death to the metronome

fellini's orchestra rehearsal is probably the best entirely fictional film about music and musicians i've seen. an orchestra, opressed by their despotic conductor and corrupt union mafiosi, revolt and install a giant metronome in the conductor's place. until they decide that the metronome is too oppressive as well. meanwhile someone appears to be demolishing the oratory in which they're rehearsing. in the aftermath of their revolution, the conductor gives a rousing speech - 'we are musicians. let us follow the notes on the page'. quietly, the orchestra put away their spraycans and guns, take up their instruments from the debris and play, only to be immediately harangued by their conductor once more. 'gentlemen, from the beginning...' are the last words we hear.



the political allegory is obvious and kind of depressing, but fellini's love of music and musicians shines through. the orchestra members talk about their instruments, their neuroses, their drinking. some are passionate, some disinterested, some screwed up. it's funny, sharp and sometimes really moving.

the orchestra is a peculiar thing. i've never been in one and am unlikely to be. the closest i got was being part of a motley band of amateurs playing alvin curran's 'maritime rites' on the millenium bridge a couple of years back.



not quite the LSO then. that clip was one of the graphic score bits where we were required to improvise more or less freely, but we did have to play proper notes as well. the best bit for me was the rehearsal, where our first task was to play either a c or a c sharp. there were probably around 120 of us. it was a glorious bloody noise, and the communal aspect of it was quite powerful. there was a sense (however peculiar the results) of a common goal.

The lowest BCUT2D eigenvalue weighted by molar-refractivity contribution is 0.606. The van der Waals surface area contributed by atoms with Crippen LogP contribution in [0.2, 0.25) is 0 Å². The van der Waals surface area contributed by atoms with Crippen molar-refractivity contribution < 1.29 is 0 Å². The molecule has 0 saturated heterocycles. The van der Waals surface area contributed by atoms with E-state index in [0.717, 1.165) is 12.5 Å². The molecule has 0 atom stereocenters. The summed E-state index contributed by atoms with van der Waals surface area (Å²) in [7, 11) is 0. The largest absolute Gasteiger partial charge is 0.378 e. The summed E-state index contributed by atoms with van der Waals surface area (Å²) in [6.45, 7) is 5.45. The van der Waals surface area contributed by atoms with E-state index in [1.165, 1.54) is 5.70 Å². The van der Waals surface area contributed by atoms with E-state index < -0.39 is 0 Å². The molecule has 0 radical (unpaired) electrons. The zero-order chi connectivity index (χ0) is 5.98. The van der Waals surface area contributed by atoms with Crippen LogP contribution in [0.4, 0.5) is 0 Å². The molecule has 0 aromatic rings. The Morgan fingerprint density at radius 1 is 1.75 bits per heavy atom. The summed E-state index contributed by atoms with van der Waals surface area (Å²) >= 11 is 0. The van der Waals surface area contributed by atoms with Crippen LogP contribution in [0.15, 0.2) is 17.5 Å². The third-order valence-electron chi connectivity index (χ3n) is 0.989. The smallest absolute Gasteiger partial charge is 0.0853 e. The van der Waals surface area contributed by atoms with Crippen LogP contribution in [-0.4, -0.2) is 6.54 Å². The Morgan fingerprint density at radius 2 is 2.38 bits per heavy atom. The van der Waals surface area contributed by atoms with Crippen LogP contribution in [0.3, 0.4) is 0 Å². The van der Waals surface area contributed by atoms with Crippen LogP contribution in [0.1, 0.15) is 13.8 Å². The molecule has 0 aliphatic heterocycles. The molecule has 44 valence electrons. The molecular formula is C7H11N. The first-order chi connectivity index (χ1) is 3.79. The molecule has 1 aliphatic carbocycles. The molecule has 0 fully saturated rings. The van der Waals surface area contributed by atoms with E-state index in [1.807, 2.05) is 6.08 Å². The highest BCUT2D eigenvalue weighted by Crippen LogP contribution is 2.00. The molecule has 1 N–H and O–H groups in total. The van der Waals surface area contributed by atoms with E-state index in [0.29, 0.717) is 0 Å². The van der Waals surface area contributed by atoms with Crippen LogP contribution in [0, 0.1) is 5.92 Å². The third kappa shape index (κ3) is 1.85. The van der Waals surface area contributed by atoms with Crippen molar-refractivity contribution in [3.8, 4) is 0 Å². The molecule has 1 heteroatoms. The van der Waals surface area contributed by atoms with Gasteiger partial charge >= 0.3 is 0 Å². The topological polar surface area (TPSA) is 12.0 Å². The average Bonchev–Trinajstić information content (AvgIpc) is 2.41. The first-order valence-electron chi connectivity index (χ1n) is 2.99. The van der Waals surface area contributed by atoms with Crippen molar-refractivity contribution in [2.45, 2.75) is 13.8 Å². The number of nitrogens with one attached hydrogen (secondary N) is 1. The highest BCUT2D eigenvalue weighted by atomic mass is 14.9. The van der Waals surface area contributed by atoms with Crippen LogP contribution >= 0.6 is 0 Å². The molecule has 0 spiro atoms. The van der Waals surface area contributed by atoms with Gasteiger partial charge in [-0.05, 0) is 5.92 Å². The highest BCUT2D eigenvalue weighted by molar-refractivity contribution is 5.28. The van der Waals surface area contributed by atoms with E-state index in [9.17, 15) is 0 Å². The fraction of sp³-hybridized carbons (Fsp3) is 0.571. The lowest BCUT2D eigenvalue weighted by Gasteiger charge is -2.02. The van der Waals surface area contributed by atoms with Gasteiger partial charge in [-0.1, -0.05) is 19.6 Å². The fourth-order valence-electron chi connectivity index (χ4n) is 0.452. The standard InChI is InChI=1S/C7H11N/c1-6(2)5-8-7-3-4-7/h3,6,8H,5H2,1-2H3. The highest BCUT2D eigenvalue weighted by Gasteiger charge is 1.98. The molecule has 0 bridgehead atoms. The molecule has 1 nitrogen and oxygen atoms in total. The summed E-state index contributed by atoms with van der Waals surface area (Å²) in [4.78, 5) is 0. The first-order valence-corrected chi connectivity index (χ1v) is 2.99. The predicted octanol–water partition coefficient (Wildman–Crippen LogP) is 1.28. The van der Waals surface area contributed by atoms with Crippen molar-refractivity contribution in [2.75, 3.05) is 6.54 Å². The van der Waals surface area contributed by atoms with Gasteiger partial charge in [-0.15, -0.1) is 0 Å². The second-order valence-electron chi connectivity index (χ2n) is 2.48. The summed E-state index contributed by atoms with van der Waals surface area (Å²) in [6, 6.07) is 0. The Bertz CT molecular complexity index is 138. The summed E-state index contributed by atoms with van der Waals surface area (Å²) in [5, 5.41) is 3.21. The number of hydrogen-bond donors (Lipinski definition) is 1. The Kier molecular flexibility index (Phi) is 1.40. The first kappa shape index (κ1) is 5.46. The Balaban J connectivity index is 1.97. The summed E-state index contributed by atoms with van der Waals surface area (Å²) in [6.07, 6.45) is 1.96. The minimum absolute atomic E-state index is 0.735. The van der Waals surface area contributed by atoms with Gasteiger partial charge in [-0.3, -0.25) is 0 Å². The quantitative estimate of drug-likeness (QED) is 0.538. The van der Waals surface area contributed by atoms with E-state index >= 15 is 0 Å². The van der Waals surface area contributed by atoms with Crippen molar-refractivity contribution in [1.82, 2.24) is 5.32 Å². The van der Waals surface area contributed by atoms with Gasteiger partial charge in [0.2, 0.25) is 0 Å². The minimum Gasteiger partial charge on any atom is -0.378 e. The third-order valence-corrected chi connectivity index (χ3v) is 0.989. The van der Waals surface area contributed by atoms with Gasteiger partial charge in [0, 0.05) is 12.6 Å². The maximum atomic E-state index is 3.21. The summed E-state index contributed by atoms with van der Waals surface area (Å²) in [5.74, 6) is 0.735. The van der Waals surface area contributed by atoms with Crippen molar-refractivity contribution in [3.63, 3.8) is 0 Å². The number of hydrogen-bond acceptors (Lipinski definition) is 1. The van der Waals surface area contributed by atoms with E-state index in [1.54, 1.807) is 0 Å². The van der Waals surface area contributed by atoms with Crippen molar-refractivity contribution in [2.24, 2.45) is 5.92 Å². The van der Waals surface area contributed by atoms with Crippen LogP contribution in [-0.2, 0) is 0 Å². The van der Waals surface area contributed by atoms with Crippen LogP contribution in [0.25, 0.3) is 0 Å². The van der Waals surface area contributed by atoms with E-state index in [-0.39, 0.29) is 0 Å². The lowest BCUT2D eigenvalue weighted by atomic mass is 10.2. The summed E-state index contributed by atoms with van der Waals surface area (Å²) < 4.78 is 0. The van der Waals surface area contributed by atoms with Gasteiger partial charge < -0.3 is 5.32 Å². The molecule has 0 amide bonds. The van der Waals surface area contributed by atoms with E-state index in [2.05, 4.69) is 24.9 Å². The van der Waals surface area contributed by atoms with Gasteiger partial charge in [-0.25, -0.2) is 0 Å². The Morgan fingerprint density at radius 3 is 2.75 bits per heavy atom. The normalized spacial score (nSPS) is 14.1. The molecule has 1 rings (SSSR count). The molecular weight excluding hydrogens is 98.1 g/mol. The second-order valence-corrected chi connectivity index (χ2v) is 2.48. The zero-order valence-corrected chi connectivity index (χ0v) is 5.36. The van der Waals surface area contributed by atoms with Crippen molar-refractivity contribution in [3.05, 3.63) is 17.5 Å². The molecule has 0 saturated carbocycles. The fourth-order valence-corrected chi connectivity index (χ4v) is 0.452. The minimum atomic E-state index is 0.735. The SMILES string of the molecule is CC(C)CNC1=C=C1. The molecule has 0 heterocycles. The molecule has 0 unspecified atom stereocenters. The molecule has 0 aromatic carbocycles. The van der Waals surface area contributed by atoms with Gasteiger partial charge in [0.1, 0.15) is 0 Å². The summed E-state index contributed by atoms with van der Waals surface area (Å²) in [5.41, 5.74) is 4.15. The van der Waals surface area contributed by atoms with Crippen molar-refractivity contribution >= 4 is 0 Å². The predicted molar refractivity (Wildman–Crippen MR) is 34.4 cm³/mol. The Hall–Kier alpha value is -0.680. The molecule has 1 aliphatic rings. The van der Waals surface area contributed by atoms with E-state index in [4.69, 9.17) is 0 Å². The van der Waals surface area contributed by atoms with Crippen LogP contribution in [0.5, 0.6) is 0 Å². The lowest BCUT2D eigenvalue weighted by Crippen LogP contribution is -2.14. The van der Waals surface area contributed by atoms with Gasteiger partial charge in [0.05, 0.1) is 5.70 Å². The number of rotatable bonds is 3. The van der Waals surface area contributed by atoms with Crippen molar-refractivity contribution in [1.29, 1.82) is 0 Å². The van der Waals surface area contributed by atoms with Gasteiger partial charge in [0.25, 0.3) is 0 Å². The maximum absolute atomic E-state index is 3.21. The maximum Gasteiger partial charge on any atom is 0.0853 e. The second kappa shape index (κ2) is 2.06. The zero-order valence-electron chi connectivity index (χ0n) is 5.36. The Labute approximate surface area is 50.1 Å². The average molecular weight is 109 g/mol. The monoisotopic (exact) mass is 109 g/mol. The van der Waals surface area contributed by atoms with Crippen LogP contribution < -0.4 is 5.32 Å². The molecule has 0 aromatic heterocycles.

but to watch a proper orchestra in rehearsal (as i've often done in my job) is something else. when the musicians aren't playing, they're reading the guardian or checking their phones or joking with each other, there's not much of a sense of engagement with what they're doing (fellini pulls a similar trick in his film where a group of violinists huddle around a radio when they're not playing to listen to a football match). this seems a strange way to make music and reinforces the notion of the orchestra as a bunch of skilled workers doing the composer and conductor's bidding. smaller ensembles are a different animal, particularly those without a conductor, it's hard to imagine one of the smith quartet checking their facebook status during a lengthy rest.

outside of the top-down hierarchy of the orchestra, it's a mish-mash of troubled democracies, benign dictatorships and god know what else. the big bands in jazz probably come closest to the orchestra model, and the dictatorship can be less than benign...

2 comments:

Matt said...

Maybe there could make short parody film called 'improv' rehersal? We certainly know some of the characters who could appear!

Peter said...

i remember tagging along with a friend to a couple of london musicians collective meetings in the late 80s. i wish i'd filmed them...they were beyond parody...

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